The quickest way to lose your invention

The protection of inventions is primarily by using patent applications and hopefully then getting a granted and enforceable patent. However, there are 3 key tests for whether something, the invention, may be patentable:



So, the easiest and most common way you lose your invention is that, before applying for a patent, you make it public. If you stroll down the street showing the world your new invention, that is it, it is no longer novel.


The rule is simple, after developing your invention out of the public eye, you need to file a patent application for it. Once filed you are in a position to disclose it, to the extent that it is disclosed in the application, without falling foul of the bar to patentability of lack of novelty.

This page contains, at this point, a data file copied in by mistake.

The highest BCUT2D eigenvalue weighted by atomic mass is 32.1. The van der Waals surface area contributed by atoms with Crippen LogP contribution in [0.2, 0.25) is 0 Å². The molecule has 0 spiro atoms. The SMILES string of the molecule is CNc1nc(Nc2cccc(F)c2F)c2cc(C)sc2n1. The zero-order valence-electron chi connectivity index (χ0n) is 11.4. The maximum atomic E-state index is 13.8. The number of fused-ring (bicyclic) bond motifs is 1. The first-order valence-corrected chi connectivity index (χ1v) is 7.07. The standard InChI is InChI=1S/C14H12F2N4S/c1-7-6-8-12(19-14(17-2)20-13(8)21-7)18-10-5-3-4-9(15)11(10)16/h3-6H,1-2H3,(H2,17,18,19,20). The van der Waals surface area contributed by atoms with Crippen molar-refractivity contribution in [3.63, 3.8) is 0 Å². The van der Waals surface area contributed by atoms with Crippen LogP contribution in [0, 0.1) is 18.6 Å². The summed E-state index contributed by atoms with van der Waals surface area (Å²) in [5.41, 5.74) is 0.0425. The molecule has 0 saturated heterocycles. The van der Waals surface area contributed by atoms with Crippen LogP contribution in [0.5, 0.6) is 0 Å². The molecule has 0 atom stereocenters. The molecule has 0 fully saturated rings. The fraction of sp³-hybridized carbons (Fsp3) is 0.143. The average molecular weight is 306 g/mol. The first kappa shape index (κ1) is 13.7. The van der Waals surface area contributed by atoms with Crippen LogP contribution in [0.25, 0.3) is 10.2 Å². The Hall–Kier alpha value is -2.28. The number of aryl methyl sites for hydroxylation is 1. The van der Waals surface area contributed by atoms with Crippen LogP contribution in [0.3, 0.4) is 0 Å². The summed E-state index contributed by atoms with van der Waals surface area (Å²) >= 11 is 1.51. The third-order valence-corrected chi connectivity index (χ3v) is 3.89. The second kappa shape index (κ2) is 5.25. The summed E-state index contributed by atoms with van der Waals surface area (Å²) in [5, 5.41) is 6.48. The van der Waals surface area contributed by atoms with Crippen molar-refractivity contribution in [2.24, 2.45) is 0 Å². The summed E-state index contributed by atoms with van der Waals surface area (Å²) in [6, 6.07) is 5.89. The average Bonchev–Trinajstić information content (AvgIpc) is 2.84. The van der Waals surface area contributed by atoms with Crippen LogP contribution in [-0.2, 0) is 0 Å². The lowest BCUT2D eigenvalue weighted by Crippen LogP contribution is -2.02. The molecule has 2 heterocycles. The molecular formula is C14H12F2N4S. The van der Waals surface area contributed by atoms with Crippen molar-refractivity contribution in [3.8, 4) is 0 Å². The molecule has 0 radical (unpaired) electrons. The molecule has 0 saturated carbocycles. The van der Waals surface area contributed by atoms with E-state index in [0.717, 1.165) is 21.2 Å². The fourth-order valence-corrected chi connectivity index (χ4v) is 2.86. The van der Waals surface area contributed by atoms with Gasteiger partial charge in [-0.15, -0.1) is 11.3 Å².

What! is it this simple? What happens if it was only disclosed a little bit? What happens if you have disclosed to friends? There is plenty of complex case law about this, for example, the UK High Court case of Emson v Hozelock. In which, the inventor tested his invention, of a self-expanding garden hose, in his garden, which his wife filmed, and subsequently had to protect his invention against several infringing patents that were deemed to have copied his invention, but who argued that his prototypes, could be easily seen from the street. In this case the inventor managed to protect his invention despite making it public, but only after a long and difficult court case. There is a further, less fortunate, case Claydon v Mzuri where a farmer tested a new piece of equipment in a field and that it could, not necessarily was seen from a public footpath meant that it was determined that this was a novelty destroying disclosure.